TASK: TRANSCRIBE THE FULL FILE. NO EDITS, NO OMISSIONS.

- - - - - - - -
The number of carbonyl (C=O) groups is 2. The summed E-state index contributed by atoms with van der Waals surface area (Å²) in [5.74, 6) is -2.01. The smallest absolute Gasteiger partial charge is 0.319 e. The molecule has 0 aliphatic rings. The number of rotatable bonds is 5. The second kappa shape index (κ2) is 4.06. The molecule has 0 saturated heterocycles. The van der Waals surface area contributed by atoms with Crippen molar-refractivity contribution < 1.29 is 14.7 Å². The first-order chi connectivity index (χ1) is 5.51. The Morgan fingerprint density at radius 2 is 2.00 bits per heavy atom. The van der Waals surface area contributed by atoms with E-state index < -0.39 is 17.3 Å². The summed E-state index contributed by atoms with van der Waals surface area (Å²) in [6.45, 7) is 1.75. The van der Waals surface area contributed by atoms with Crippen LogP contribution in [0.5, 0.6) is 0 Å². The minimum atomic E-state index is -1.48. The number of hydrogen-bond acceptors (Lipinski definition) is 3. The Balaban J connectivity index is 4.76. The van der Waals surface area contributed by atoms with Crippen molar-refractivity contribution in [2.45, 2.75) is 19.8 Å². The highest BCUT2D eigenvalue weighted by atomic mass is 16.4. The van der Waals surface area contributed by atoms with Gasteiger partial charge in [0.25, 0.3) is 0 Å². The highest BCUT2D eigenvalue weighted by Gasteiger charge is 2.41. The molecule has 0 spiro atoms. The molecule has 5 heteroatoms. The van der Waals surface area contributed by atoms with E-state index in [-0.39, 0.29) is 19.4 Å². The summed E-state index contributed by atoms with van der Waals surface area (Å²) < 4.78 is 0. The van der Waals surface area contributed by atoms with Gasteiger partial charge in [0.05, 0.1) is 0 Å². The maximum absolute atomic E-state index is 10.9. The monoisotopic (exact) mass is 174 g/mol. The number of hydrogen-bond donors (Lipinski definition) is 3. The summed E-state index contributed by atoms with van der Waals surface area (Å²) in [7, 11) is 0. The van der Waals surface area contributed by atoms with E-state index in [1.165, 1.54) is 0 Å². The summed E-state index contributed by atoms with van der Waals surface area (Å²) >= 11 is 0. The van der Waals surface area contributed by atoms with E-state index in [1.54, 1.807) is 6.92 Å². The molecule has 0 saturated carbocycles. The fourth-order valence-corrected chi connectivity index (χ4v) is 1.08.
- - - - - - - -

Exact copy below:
The number of carbonyl (C=O) groups is 2. The summed E-state index contributed by atoms with van der Waals surface area (Å²) in [5.74, 6) is -2.01. The smallest absolute Gasteiger partial charge is 0.319 e. The molecule has 0 aliphatic rings. The number of rotatable bonds is 5. The second kappa shape index (κ2) is 4.06. The molecule has 0 saturated heterocycles. The van der Waals surface area contributed by atoms with Crippen molar-refractivity contribution < 1.29 is 14.7 Å². The first-order chi connectivity index (χ1) is 5.51. The Morgan fingerprint density at radius 2 is 2.00 bits per heavy atom. The van der Waals surface area contributed by atoms with E-state index < -0.39 is 17.3 Å². The summed E-state index contributed by atoms with van der Waals surface area (Å²) in [6.45, 7) is 1.75. The van der Waals surface area contributed by atoms with Crippen LogP contribution in [0.5, 0.6) is 0 Å². The minimum atomic E-state index is -1.48. The number of hydrogen-bond acceptors (Lipinski definition) is 3. The Balaban J connectivity index is 4.76. The van der Waals surface area contributed by atoms with Crippen molar-refractivity contribution in [2.45, 2.75) is 19.8 Å². The highest BCUT2D eigenvalue weighted by atomic mass is 16.4. The van der Waals surface area contributed by atoms with Gasteiger partial charge in [0.25, 0.3) is 0 Å². The highest BCUT2D eigenvalue weighted by Gasteiger charge is 2.41. The molecule has 0 spiro atoms. The molecule has 5 heteroatoms. The van der Waals surface area contributed by atoms with E-state index in [-0.39, 0.29) is 19.4 Å². The summed E-state index contributed by atoms with van der Waals surface area (Å²) < 4.78 is 0. The van der Waals surface area contributed by atoms with Gasteiger partial charge in [0.05, 0.1) is 0 Å². The maximum absolute atomic E-state index is 10.9. The monoisotopic (exact) mass is 174 g/mol. The number of hydrogen-bond donors (Lipinski definition) is 3. The summed E-state index contributed by atoms with van der Waals surface area (Å²) in [7, 11) is 0. The van der Waals surface area contributed by atoms with E-state index in [1.165, 1.54) is 0 Å². The summed E-state index contributed by atoms with van der Waals surface area (Å²) >= 11 is 0. The van der Waals surface area contributed by atoms with E-state index in [1.54, 1.807) is 6.92 Å². The molecule has 0 saturated carbocycles. The fourth-order valence-corrected chi connectivity index (χ4v) is 1.08.